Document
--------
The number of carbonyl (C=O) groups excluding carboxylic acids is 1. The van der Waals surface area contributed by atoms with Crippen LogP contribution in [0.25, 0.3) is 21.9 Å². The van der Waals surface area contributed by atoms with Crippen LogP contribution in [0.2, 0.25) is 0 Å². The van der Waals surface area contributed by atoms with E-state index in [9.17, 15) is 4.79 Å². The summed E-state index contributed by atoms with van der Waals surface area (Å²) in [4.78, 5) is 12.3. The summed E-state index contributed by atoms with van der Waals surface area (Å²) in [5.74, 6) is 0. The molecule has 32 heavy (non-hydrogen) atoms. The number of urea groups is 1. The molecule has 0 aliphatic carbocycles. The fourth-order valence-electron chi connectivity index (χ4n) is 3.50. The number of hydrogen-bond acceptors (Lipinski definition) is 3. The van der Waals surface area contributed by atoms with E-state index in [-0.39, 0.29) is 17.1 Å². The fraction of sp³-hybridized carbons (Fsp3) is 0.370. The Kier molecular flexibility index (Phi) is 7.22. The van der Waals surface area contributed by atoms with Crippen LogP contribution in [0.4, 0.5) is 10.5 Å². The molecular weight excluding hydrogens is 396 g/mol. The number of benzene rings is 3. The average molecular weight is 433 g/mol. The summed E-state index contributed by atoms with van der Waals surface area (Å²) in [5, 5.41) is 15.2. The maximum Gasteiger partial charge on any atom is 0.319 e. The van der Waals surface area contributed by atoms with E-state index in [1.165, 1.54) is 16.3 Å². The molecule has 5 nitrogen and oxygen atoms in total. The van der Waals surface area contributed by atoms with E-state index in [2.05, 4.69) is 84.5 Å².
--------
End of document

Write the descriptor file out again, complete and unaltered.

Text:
The number of carbonyl (C=O) groups excluding carboxylic acids is 1. The van der Waals surface area contributed by atoms with Crippen LogP contribution in [0.25, 0.3) is 21.9 Å². The van der Waals surface area contributed by atoms with Crippen LogP contribution in [0.2, 0.25) is 0 Å². The van der Waals surface area contributed by atoms with E-state index in [9.17, 15) is 4.79 Å². The summed E-state index contributed by atoms with van der Waals surface area (Å²) in [4.78, 5) is 12.3. The summed E-state index contributed by atoms with van der Waals surface area (Å²) in [5.74, 6) is 0. The molecule has 32 heavy (non-hydrogen) atoms. The number of urea groups is 1. The molecule has 0 aliphatic carbocycles. The fourth-order valence-electron chi connectivity index (χ4n) is 3.50. The number of hydrogen-bond acceptors (Lipinski definition) is 3. The van der Waals surface area contributed by atoms with E-state index in [-0.39, 0.29) is 17.1 Å². The fraction of sp³-hybridized carbons (Fsp3) is 0.370. The Kier molecular flexibility index (Phi) is 7.22. The van der Waals surface area contributed by atoms with Crippen LogP contribution in [0.4, 0.5) is 10.5 Å². The molecular weight excluding hydrogens is 396 g/mol. The number of benzene rings is 3. The average molecular weight is 433 g/mol. The summed E-state index contributed by atoms with van der Waals surface area (Å²) in [5, 5.41) is 15.2. The maximum Gasteiger partial charge on any atom is 0.319 e. The van der Waals surface area contributed by atoms with E-state index in [1.165, 1.54) is 16.3 Å². The molecule has 5 nitrogen and oxygen atoms in total. The van der Waals surface area contributed by atoms with E-state index in [2.05, 4.69) is 84.5 Å².